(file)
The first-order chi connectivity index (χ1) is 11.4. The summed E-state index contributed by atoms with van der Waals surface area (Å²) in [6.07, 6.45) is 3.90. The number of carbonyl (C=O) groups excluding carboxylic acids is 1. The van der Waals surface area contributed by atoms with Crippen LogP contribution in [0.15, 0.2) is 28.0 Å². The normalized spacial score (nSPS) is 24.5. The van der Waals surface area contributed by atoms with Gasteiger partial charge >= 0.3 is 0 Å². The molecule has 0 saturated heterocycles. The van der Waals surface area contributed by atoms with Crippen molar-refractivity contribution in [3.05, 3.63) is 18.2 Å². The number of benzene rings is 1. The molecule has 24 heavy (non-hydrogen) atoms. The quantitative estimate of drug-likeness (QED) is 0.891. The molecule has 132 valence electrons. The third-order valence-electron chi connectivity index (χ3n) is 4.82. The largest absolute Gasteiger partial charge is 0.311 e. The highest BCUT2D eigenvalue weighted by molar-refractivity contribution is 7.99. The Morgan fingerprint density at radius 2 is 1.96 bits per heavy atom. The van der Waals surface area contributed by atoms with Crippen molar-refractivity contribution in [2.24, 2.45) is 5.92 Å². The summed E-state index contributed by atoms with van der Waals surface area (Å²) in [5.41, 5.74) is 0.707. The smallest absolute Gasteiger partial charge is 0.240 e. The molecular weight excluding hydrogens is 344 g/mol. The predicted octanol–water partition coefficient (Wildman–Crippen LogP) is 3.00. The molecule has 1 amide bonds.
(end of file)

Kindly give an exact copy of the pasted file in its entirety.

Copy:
The first-order chi connectivity index (χ1) is 11.4. The summed E-state index contributed by atoms with van der Waals surface area (Å²) in [6.07, 6.45) is 3.90. The number of carbonyl (C=O) groups excluding carboxylic acids is 1. The van der Waals surface area contributed by atoms with Crippen LogP contribution in [0.15, 0.2) is 28.0 Å². The normalized spacial score (nSPS) is 24.5. The van der Waals surface area contributed by atoms with Gasteiger partial charge >= 0.3 is 0 Å². The molecule has 0 saturated heterocycles. The van der Waals surface area contributed by atoms with Crippen molar-refractivity contribution in [3.05, 3.63) is 18.2 Å². The number of benzene rings is 1. The molecule has 24 heavy (non-hydrogen) atoms. The quantitative estimate of drug-likeness (QED) is 0.891. The molecule has 132 valence electrons. The third-order valence-electron chi connectivity index (χ3n) is 4.82. The largest absolute Gasteiger partial charge is 0.311 e. The highest BCUT2D eigenvalue weighted by molar-refractivity contribution is 7.99. The Morgan fingerprint density at radius 2 is 1.96 bits per heavy atom. The van der Waals surface area contributed by atoms with Crippen molar-refractivity contribution in [2.24, 2.45) is 5.92 Å². The summed E-state index contributed by atoms with van der Waals surface area (Å²) in [5.41, 5.74) is 0.707. The smallest absolute Gasteiger partial charge is 0.240 e. The molecular weight excluding hydrogens is 344 g/mol. The predicted octanol–water partition coefficient (Wildman–Crippen LogP) is 3.00. The molecule has 1 amide bonds.